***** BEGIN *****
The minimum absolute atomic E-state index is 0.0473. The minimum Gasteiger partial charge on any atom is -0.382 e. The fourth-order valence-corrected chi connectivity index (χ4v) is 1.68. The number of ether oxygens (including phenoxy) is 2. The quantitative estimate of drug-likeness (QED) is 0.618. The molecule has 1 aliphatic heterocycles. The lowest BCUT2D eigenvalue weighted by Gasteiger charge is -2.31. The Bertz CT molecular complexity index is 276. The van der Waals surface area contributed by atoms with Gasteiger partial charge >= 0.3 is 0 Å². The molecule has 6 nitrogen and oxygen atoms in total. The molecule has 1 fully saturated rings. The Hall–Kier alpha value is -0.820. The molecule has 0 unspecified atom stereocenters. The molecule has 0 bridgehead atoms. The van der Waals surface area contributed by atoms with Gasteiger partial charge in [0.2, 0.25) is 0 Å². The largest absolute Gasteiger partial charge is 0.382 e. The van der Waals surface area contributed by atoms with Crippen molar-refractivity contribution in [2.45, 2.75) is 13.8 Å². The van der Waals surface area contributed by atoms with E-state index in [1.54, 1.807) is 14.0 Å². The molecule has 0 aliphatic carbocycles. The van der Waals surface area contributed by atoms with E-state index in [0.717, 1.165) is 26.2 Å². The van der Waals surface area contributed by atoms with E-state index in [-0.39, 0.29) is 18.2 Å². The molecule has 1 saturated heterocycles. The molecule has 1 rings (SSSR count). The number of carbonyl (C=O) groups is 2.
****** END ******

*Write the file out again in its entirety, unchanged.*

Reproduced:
The minimum absolute atomic E-state index is 0.0473. The minimum Gasteiger partial charge on any atom is -0.382 e. The fourth-order valence-corrected chi connectivity index (χ4v) is 1.68. The number of ether oxygens (including phenoxy) is 2. The quantitative estimate of drug-likeness (QED) is 0.618. The molecule has 1 aliphatic heterocycles. The lowest BCUT2D eigenvalue weighted by Gasteiger charge is -2.31. The Bertz CT molecular complexity index is 276. The van der Waals surface area contributed by atoms with Gasteiger partial charge >= 0.3 is 0 Å². The molecule has 6 nitrogen and oxygen atoms in total. The molecule has 1 fully saturated rings. The Hall–Kier alpha value is -0.820. The molecule has 0 unspecified atom stereocenters. The molecule has 0 bridgehead atoms. The van der Waals surface area contributed by atoms with Gasteiger partial charge in [0.2, 0.25) is 0 Å². The largest absolute Gasteiger partial charge is 0.382 e. The van der Waals surface area contributed by atoms with Crippen molar-refractivity contribution in [2.45, 2.75) is 13.8 Å². The van der Waals surface area contributed by atoms with E-state index in [1.54, 1.807) is 14.0 Å². The molecule has 0 aliphatic carbocycles. The van der Waals surface area contributed by atoms with E-state index in [0.717, 1.165) is 26.2 Å². The van der Waals surface area contributed by atoms with E-state index in [-0.39, 0.29) is 18.2 Å². The molecule has 1 saturated heterocycles. The molecule has 1 rings (SSSR count). The number of carbonyl (C=O) groups is 2.